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Community in Beloved

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Introduction

Community in Beloved In Toni Morrison's Beloved, the community has a very significant and complex role. At times the community has a very helpful presence and at other times harsh and harmful. This is a community of former slaves in post-Civil War era; they have been deeply scarred emotionally, psychologically, and physically by slavery. And it is through the community's relationship with Baby Suggs and Sethe that Morrison demonstrates the slaves' emotional and psychological scars. The former slaves do not like pride because it is the common characteristic the dominant whites that had enslaved them. The community sees pride in Baby Suggs and Sethe and therefore feels justified in punishing them. And just as the community first punishes Sethe, Morrison makes emphasizes the point that they must unite to help her in the end by exorcizing the ghost from 124. The community serves a very critical and involved purpose, playing the 'hero' and 'semi-villain' in Beloved. For the majority of the novel, the community is very harsh and unforgiving toward Sethe. After Baby Suggs' elaborate welcoming feast for Sethe, the community is so ashamed of their own gluttony that they blame the excessiveness on Baby Suggs. ...read more.

Middle

The community cannot understand the psychological effects and cannot act out against the whites so they displace their anger and frustration for slavery and whites onto Baby Suggs. They choose Baby Suggs and Sethe as the scapegoats because they are jealous of the two and they feel that they exhibit prideful behavior. The community is envious that Baby Suggs had been bought out of slavery by her son, given a two-story house by white people, and that Sethe escapes Sweet Home with all of her children. Firstly, the ties between slaves and their children were usually severed very early; the fact that Baby Suggs was able to share twenty-plus years with her son is incredibly shocking. While most of the slaves had to escape and Baby Suggs had been bought out and peacefully taken to Ohio also triggered envious feelings. Also the houses in the community were shabby and only one-level and they had worked extremely hard to obtain it. On the other hand, Baby Suggs' house was previously owned by white couple who gave it to her. The community feels as though Baby Suggs and Sethe act like white people because they act prideful. ...read more.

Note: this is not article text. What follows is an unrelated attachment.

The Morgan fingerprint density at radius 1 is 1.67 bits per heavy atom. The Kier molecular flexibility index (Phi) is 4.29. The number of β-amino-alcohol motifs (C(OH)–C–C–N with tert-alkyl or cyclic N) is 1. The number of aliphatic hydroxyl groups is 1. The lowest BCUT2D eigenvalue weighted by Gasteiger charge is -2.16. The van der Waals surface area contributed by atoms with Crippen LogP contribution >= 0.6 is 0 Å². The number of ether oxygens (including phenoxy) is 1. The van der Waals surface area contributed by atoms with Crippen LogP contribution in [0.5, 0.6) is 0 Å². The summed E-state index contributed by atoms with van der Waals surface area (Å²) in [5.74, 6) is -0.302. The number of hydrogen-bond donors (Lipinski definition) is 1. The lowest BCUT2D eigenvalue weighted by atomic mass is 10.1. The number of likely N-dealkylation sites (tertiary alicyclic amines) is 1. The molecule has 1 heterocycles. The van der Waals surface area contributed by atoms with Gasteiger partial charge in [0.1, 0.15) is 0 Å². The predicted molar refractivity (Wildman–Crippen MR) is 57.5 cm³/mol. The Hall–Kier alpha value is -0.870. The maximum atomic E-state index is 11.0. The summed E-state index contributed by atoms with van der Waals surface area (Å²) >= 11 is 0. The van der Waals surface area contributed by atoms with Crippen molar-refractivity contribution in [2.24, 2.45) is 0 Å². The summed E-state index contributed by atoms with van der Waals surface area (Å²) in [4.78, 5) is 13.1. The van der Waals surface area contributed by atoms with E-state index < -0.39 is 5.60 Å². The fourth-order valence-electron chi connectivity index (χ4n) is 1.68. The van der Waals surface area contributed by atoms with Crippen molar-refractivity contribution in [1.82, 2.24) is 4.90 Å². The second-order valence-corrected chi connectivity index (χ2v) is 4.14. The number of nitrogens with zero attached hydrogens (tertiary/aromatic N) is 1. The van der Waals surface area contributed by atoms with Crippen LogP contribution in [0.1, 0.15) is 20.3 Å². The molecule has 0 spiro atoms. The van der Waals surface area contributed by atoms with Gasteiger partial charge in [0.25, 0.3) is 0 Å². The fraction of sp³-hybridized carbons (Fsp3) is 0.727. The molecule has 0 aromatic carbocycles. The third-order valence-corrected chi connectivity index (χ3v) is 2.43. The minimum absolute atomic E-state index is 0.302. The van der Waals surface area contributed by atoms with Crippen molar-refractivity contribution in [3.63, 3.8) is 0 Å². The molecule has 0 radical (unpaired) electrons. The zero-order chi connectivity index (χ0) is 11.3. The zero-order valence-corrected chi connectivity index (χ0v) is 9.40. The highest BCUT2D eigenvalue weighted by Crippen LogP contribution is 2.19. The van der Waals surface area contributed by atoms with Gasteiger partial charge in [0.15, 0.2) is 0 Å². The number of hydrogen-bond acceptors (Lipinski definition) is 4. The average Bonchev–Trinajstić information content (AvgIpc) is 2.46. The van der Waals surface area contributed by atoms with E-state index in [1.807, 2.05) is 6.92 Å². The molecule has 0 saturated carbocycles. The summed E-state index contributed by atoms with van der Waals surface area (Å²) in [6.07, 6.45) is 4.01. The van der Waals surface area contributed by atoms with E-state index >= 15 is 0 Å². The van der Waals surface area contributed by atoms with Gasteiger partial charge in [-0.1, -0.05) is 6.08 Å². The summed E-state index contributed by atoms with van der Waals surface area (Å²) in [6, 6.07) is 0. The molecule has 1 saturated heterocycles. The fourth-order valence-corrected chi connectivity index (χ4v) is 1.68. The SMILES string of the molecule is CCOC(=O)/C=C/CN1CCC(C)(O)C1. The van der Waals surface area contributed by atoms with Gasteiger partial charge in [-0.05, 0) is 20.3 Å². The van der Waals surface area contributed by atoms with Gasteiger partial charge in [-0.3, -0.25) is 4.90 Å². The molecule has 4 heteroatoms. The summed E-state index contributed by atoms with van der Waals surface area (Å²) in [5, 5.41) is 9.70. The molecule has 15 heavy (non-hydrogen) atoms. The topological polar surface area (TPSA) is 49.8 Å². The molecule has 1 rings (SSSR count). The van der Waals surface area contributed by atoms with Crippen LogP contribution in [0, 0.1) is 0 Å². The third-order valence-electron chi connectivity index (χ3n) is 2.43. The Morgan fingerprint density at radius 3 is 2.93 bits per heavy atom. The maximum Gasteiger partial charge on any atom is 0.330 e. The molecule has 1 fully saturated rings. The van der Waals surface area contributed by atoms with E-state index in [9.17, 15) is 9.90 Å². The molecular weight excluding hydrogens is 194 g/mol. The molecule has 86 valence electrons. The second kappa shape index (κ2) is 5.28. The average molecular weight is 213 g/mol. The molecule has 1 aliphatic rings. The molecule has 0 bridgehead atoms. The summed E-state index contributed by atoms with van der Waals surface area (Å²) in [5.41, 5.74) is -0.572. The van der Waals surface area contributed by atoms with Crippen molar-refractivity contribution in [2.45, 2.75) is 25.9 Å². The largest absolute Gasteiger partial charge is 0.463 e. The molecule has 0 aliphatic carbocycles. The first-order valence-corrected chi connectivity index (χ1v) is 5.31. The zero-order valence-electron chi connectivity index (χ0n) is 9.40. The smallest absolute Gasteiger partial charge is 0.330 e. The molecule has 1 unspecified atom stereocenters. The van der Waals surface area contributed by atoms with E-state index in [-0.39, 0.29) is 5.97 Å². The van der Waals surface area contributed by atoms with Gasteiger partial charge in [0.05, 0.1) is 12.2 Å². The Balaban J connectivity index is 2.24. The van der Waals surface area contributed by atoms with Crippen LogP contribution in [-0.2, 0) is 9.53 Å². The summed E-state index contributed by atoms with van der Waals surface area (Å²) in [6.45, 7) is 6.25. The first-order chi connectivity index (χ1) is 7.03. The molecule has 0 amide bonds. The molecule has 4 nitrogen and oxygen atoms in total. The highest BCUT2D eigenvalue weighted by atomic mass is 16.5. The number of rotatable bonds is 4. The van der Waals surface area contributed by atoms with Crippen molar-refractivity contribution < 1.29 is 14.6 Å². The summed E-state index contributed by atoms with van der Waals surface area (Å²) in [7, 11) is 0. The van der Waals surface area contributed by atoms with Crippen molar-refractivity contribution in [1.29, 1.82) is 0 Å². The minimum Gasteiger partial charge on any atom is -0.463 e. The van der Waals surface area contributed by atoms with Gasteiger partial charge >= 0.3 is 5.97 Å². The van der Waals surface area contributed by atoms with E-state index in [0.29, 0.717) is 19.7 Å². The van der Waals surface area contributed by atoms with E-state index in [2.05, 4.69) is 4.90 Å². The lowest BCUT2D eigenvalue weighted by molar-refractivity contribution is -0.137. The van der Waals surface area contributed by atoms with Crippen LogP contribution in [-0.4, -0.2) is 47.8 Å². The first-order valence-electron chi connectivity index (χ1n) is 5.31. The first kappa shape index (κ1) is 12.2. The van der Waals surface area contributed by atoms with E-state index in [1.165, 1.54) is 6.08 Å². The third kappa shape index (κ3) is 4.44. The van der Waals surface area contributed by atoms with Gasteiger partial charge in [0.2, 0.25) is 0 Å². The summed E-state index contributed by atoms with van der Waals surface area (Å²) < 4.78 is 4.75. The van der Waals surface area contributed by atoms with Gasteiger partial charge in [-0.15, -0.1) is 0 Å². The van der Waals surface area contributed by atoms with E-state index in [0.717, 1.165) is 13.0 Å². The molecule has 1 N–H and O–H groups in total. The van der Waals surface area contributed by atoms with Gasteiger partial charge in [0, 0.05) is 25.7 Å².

Conclusion

In her views, blacks still have the psychological effects of slavery and racism in how they view their status in the American society. One issue in the black community is that many still feel oppressed by whites; they feel that they still do not have the same rights and opportunities allotted to whites and therefore they are still not on the same level. Morrison encourages the black community identify the origins of these feelings. The community must first fully understand the issue and finally they must unite together to confront it and find a solution. The role of the community in Toni Morrison's Beloved is incredibly significant, playing both the 'hero' and the 'villain'. The former slaves are unable to deal with their emotions due to the devastating psychological effects of slavery, so the internal issue becomes an external one as they displace their anger and frustration onto Baby Suggs and Sethe. But the community must rise above their anger and jealousy to help Sethe and Denver. It is only the united community that can save Sethe as Morrison points out. And parallel to the feelings of the black community in the post-Civil War era, the same issues of white dominance continue in the modern black community. ?? ?? ?? ?? - 1 - ...read more.

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